Connecticut State Library in the State Capitol after 1902 looking west

The renovation also included safes with adjustable roller shelves to protect the manuscript and archives collection, and a fireproof vault to house the Charter and the Constitution of 1818.  This view is facing west with the archives safe in the far wall and the vault against the stairs.  The Governors portraits were also rearranged.

Bookplates used by the Connecticut State LibraryBeginning in 1902, bookplates designed by W. F. Hopson of New Haven were inserted in each volume in the collection.  The bookplates bear representations of the Seal of the State, the Fundamental Orders of 1638, the Charter of 1662, the Charter Oak, the first State House in Hartford and the Capitol Building.

 

Smoking in the Connecticut State Library

 

 

 

 



I
n 1904 as the Library celebrated its 50th anniversary, statistics showed that 7, 221 readers used the Library and 2,697 volumes were borrowed by the Supreme Court. The Library also welcomed a "daily stream of visitors and sightseers."

Masthead from Connecticut Farmer

Masthead from Connecticut Workman

Godard's vision for the Library to acquire "...whatever illustrates the history, character, resources and development of that particular state or section.", resulted in soaring acquisition rates.  In his 1907-1908 report, Godard records receipts of 4, 482 bound volumes, 14,620 pamphlets, and 6,038 miscellaneous items that year alone. These are the mastheads from two publications we received that year.

 

Connecticut State Library Staff

Additional material required additional staff.  By 1908, Godard's staff included five Assistants and three Catalogers.  "The State Librarian has selected his several assistants only after much consideration...with hope and expectation that all assistants so selected may work together as one interested, happy family, for in that way only, can the important work at hand be best accomplished. "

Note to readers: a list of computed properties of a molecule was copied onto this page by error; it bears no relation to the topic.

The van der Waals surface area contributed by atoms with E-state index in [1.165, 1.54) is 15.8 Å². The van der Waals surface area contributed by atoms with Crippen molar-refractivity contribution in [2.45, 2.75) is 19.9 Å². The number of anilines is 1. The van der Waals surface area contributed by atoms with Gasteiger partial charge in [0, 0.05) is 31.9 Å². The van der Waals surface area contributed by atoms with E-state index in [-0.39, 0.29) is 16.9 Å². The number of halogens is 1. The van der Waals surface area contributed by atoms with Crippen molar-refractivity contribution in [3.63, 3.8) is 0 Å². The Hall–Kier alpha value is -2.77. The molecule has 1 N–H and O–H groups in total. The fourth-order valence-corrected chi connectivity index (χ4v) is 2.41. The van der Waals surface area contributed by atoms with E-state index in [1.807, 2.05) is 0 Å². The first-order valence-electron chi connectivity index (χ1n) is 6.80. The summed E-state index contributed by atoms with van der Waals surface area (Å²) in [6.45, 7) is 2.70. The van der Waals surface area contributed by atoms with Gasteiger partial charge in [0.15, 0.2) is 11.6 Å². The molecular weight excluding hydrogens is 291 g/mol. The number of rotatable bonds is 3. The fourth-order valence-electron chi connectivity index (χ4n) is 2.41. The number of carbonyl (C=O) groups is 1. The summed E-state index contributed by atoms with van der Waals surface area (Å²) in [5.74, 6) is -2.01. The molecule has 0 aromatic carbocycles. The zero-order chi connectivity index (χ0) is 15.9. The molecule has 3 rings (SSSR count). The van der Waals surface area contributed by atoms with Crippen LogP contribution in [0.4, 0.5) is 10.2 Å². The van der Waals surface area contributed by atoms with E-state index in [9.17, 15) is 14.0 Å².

Eventually, even the renovations and new shelving could not keep pace with  the burgeoning collections, or the Reading Room provide all the advantages Godard desired for the public.  He stated in his 1906 Annual Report:  "It has been my thought and hope that some provisions might be made...whereby all the books of the library could be brought together, where the several portraits and paintings could be properly and safely hung, where regularly constructed vaults for invaluable records and papers might be accessible, and where rooms or special apartments for study could be provided and proper provisions made for the development and work of our State Library." 

His hopes were realized at the groundbreaking for a new Connecticut State Library and Supreme Court building on October 23, 1908.

Prepared by Nancy Peluso, Connecticut State Library. 2004.